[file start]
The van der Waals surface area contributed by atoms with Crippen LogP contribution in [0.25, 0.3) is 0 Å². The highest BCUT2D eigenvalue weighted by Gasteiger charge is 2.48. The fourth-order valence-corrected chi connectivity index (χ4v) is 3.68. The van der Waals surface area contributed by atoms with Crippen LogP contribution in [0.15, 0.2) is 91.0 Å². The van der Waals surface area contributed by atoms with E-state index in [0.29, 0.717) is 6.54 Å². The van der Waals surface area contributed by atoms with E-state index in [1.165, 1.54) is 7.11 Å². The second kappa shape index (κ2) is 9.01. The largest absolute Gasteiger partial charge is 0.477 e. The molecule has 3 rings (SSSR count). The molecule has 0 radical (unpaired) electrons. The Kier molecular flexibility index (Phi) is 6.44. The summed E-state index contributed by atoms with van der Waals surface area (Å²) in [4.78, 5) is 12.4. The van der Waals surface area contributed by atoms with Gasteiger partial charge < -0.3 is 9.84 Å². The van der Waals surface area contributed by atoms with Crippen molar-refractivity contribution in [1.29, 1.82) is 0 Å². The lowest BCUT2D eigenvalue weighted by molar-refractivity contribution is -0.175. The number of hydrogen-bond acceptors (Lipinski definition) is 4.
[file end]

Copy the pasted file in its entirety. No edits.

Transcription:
The van der Waals surface area contributed by atoms with Crippen LogP contribution in [0.25, 0.3) is 0 Å². The highest BCUT2D eigenvalue weighted by Gasteiger charge is 2.48. The fourth-order valence-corrected chi connectivity index (χ4v) is 3.68. The van der Waals surface area contributed by atoms with Crippen LogP contribution in [0.15, 0.2) is 91.0 Å². The van der Waals surface area contributed by atoms with E-state index in [0.29, 0.717) is 6.54 Å². The van der Waals surface area contributed by atoms with E-state index in [1.165, 1.54) is 7.11 Å². The second kappa shape index (κ2) is 9.01. The largest absolute Gasteiger partial charge is 0.477 e. The molecule has 3 rings (SSSR count). The molecule has 0 radical (unpaired) electrons. The Kier molecular flexibility index (Phi) is 6.44. The summed E-state index contributed by atoms with van der Waals surface area (Å²) in [4.78, 5) is 12.4. The van der Waals surface area contributed by atoms with Gasteiger partial charge < -0.3 is 9.84 Å². The van der Waals surface area contributed by atoms with Crippen molar-refractivity contribution in [1.29, 1.82) is 0 Å². The lowest BCUT2D eigenvalue weighted by molar-refractivity contribution is -0.175. The number of hydrogen-bond acceptors (Lipinski definition) is 4.